Nicholas Jones

Nicholas Jones is the New Zealand Herald’s education reporter.

Police warn on tainted E pills

File photo / NZ Herald
File photo / NZ Herald

A batch of Ecstasy pills that caused users to react so aggressively they had to be sedated may have contained a new drug that has caused similar reactions in the United States and Britain.

Staff at Middlemore Hospital's emergency department were shocked by the violent seizures and hallucinations in people thought to have taken pills known as "red rockets".

They reported users to be so aggressive that some required sedation - behaviour not normally consistent with Ecstasy.

Six people were treated last weekend. At least three of the cases were from Pukekohe, where police have issued a warning for anyone who has the red rocket pills not to take them.

Because police have not seized any of the pills, tests cannot be done to determine their content.

But National Poisons Centre toxicologist Dr Leo Schep , said symptoms such as hallucinations were similar to those caused by a new synthetic stimulant drug sometimes sold as "bath salts".

"I'm not saying it definitely is, but based on the symptoms that have been reported ... it strongly suggests the possibility it's related to bath salts."

The drugs are named after traditional bath salts because they usually come in a powder or crystal form.

They contain man-made chemicals such as mephedrone and methylenedioxypyrovalerone (MDPV), related to khat, an organic stimulant found in Arab and East African countries.

Mephedrone became popular in Britain as a legal substitute for cocaine, but use there has dropped since it was banned in April 2010.

MDPV was illegal in New Zealand as it is a controlled drug analogue of the Class B2 controlled drug pyrovalerone, Dr Schep said.

This month the US Drug Enforcement Agency temporarily banned the synthetic chemicals in the drugs after health professionals said large doses of sedatives failed to calm some users.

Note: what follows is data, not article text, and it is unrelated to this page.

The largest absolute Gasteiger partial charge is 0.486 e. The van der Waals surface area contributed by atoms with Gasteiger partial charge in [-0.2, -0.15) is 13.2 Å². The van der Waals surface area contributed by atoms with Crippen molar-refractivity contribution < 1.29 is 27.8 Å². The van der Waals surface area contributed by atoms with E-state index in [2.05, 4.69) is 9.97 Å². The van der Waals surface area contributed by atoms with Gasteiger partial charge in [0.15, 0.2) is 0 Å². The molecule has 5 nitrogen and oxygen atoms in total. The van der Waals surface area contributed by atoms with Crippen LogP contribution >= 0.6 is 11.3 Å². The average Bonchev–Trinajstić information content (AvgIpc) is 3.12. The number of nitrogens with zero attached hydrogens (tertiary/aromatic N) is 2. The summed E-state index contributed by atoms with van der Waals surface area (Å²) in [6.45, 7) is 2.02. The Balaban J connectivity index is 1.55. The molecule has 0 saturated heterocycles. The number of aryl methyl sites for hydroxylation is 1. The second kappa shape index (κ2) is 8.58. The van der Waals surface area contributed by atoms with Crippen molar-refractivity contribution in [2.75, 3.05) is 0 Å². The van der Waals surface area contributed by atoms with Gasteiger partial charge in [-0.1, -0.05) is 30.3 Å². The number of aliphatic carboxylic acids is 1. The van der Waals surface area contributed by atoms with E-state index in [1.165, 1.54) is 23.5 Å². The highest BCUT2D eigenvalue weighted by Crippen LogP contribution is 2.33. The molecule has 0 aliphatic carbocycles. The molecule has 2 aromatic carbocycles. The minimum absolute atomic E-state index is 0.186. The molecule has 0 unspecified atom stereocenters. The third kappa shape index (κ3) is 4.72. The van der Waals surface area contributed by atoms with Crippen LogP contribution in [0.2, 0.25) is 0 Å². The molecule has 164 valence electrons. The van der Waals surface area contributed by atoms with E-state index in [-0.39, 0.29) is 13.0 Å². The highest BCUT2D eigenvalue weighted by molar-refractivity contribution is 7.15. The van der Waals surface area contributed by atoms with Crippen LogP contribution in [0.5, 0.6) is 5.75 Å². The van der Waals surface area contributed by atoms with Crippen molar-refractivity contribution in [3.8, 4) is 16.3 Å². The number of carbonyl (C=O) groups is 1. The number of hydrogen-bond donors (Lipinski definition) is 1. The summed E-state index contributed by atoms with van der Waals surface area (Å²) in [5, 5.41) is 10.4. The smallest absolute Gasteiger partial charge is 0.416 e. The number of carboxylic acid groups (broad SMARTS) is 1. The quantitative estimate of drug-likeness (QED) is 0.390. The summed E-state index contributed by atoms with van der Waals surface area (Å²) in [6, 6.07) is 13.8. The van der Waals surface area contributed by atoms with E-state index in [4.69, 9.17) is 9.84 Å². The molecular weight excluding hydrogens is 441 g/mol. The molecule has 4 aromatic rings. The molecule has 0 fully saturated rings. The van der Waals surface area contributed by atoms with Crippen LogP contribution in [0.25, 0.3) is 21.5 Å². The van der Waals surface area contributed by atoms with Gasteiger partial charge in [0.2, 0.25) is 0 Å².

Incidents included a man who climbed a flagpole and jumped into traffic, a man who broke into a monastery and stabbed a priest, and a woman who scratched herself raw because she thought there was something under her skin, the New York Times reported.

Massey University drugs researcher Dr Chris Wilkins said mephedrone had been mentioned by New Zealand drug users in Massey's annual Illicit Drug Monitoring System study.

"We didn't get a lot of people who said they'd used it for the first time, but it certainly appears that it's here."

Dr Wilkins said the red rockets could contain mephedrone because Ecstasy pills were now cut with a range of synthetic stimulant drugs.

A global shortage of the precursors to MDMA, the traditional ingredient in Ecstasy pills, had meant many pills sold in New Zealand as Ecstasy contained no MDMA at all.

"A range of other substances have taken its place, and one is mephedrone."

CHEMICAL COMPARISONS

MDPV
* Related to khat, an organic stimulant found in Arab and East African countries.
* Sometimes sold as "bath salts" due to its appearance.
* Stimulant has been linked to episodes of violence and paranoia.

MDMA
* Active chemical most commonly associated with the drug Ecstasy.
* Synthesised at the turn of the 20th century, becoming popular as a "dance drug" in the 1980s.
* Ecstasy today may not contain any MDMA due to world shortages.

- NZ Herald

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